Advisory services

Though the HOA board is responsible for making all decisions, community association management companies have deep experience and expertise in management best practices. It’s wise to seek their input. Their knowledge and experience is invaluable to ensure HOAs act lawfully.

Though HOA management companies will refer the board to the association’s attorney for legal advice, managers can provide guidance on most other matters, including reserve allocation, current trends in amenities, vendor comparison, planning for capital improvements, community-building activities and developing the community’s long-term strategic plan.

Over time, most boards learn to trust their management company’s expertise, thus increasing the efficiency of operations overall. We’ve seen the powerful benefits of a strong manager/HOA relationship, which is why we place so much emphasis on finding the right managerial fit.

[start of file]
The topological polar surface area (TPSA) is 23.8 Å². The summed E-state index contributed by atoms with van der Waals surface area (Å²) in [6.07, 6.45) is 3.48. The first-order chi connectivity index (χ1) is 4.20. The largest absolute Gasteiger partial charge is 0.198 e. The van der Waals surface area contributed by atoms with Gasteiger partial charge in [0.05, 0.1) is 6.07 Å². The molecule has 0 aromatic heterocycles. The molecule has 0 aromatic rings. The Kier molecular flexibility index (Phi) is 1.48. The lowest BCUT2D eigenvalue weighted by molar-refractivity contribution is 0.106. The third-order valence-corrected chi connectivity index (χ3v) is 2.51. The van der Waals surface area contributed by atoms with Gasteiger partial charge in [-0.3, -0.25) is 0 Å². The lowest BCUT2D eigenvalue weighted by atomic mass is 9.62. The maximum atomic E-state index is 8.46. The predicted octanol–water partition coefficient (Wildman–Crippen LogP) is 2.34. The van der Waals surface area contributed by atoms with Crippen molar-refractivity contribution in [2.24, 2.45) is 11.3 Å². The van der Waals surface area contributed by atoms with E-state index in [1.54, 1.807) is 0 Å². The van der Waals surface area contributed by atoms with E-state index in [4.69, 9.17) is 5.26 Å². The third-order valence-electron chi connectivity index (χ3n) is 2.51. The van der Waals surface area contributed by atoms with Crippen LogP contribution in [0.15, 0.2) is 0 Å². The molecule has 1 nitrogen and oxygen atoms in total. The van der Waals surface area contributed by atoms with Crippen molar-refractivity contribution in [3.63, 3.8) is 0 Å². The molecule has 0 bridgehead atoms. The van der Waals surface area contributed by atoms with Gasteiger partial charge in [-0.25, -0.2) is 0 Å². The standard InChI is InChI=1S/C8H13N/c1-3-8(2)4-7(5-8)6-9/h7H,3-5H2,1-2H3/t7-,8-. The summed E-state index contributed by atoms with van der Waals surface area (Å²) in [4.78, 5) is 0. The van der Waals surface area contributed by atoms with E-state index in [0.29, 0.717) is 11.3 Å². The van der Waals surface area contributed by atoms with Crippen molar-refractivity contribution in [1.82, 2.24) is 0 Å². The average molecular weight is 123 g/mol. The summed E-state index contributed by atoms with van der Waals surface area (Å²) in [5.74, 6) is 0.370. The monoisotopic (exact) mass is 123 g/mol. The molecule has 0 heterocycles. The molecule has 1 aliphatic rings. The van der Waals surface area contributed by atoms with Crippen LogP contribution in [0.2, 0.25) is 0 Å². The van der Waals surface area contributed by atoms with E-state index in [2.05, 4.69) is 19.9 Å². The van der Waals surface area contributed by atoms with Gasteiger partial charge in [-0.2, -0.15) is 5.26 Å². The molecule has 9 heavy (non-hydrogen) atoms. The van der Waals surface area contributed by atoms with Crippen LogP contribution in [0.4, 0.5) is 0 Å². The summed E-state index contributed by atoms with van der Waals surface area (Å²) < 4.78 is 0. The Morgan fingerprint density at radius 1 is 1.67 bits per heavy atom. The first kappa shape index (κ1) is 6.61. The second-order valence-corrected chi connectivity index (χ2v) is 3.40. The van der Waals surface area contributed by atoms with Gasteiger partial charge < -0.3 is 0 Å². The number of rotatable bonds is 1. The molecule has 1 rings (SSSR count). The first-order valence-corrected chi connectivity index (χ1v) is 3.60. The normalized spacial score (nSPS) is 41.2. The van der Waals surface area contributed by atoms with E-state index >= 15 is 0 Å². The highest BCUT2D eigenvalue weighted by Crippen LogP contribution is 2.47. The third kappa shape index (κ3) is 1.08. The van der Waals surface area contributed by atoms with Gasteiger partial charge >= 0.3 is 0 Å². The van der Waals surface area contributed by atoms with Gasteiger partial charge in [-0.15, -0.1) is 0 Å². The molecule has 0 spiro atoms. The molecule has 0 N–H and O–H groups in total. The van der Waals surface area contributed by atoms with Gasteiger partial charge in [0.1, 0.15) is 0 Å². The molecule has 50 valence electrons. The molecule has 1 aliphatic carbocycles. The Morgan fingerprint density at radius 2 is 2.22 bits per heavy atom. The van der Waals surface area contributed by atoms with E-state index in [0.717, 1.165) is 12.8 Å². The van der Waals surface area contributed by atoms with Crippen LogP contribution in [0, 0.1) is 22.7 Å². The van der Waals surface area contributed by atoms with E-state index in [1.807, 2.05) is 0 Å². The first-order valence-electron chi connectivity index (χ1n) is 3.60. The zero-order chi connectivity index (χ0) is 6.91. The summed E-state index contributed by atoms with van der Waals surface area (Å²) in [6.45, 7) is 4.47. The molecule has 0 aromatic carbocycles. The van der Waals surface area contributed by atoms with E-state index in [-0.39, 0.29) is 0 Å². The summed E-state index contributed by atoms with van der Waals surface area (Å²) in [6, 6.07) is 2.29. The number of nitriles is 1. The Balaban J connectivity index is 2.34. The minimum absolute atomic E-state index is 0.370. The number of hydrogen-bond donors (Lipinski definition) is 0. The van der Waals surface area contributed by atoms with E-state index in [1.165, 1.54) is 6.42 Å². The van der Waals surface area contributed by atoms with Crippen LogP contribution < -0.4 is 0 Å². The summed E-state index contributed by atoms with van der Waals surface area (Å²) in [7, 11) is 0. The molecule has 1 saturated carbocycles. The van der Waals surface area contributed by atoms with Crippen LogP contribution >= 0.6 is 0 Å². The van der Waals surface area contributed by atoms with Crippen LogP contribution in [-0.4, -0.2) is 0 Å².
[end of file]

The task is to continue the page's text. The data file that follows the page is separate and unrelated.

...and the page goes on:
Ongoing maintenance

The community manager provides a “boots-on-the-ground” presence on behalf of the board. Managers conduct regular inspections of the property to make sure common areas are in good working order and members are abiding by the association’s rules and regulations. They also handle the day-to-day communications and coordination with vendors, both for standard maintenance contracts and special one-off projects.

As a time-saving measure, many boards pre-authorize their manager to oversee certain low-expenditure projects on their behalf, in place of requiring approval from the board for every small task. They authorize the manager to handle minor items, such as repairing broken sprinkler heads, replacing lighting, or overseeing simple plumbing repairs in common spaces.